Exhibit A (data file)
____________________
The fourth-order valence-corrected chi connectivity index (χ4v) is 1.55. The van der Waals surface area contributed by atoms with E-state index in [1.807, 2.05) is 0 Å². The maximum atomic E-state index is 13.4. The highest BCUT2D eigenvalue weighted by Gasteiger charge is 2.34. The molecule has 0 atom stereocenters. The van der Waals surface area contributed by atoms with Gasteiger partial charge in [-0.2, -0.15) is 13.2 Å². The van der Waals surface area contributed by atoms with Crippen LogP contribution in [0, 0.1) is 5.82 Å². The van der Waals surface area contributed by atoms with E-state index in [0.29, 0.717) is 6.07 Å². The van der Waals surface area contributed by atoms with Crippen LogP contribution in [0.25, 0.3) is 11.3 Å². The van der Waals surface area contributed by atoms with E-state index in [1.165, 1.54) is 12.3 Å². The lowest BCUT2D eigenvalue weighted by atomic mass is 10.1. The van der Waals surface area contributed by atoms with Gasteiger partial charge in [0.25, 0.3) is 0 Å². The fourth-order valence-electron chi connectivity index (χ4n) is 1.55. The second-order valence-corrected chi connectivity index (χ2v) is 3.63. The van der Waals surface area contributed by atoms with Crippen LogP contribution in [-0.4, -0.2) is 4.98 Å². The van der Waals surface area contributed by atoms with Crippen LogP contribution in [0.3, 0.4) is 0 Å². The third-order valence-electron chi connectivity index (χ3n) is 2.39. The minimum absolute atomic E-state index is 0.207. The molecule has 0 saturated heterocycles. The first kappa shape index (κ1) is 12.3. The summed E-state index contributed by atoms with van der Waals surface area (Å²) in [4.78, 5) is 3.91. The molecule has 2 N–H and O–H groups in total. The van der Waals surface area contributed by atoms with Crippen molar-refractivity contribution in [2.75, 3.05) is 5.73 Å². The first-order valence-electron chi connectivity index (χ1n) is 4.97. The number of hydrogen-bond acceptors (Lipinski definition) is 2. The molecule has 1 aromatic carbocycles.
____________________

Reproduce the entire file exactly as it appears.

The fourth-order valence-corrected chi connectivity index (χ4v) is 1.55. The van der Waals surface area contributed by atoms with E-state index in [1.807, 2.05) is 0 Å². The maximum atomic E-state index is 13.4. The highest BCUT2D eigenvalue weighted by Gasteiger charge is 2.34. The molecule has 0 atom stereocenters. The van der Waals surface area contributed by atoms with Gasteiger partial charge in [-0.2, -0.15) is 13.2 Å². The van der Waals surface area contributed by atoms with Crippen LogP contribution in [0, 0.1) is 5.82 Å². The van der Waals surface area contributed by atoms with E-state index in [0.29, 0.717) is 6.07 Å². The van der Waals surface area contributed by atoms with Crippen LogP contribution in [0.25, 0.3) is 11.3 Å². The van der Waals surface area contributed by atoms with E-state index in [1.165, 1.54) is 12.3 Å². The lowest BCUT2D eigenvalue weighted by atomic mass is 10.1. The van der Waals surface area contributed by atoms with Gasteiger partial charge in [0.25, 0.3) is 0 Å². The fourth-order valence-electron chi connectivity index (χ4n) is 1.55. The second-order valence-corrected chi connectivity index (χ2v) is 3.63. The van der Waals surface area contributed by atoms with Crippen LogP contribution in [-0.4, -0.2) is 4.98 Å². The van der Waals surface area contributed by atoms with Crippen LogP contribution in [0.3, 0.4) is 0 Å². The third-order valence-electron chi connectivity index (χ3n) is 2.39. The minimum absolute atomic E-state index is 0.207. The molecule has 0 saturated heterocycles. The first kappa shape index (κ1) is 12.3. The summed E-state index contributed by atoms with van der Waals surface area (Å²) in [4.78, 5) is 3.91. The molecule has 2 N–H and O–H groups in total. The van der Waals surface area contributed by atoms with Crippen molar-refractivity contribution in [2.75, 3.05) is 5.73 Å². The first-order valence-electron chi connectivity index (χ1n) is 4.97. The number of hydrogen-bond acceptors (Lipinski definition) is 2. The molecule has 1 aromatic carbocycles.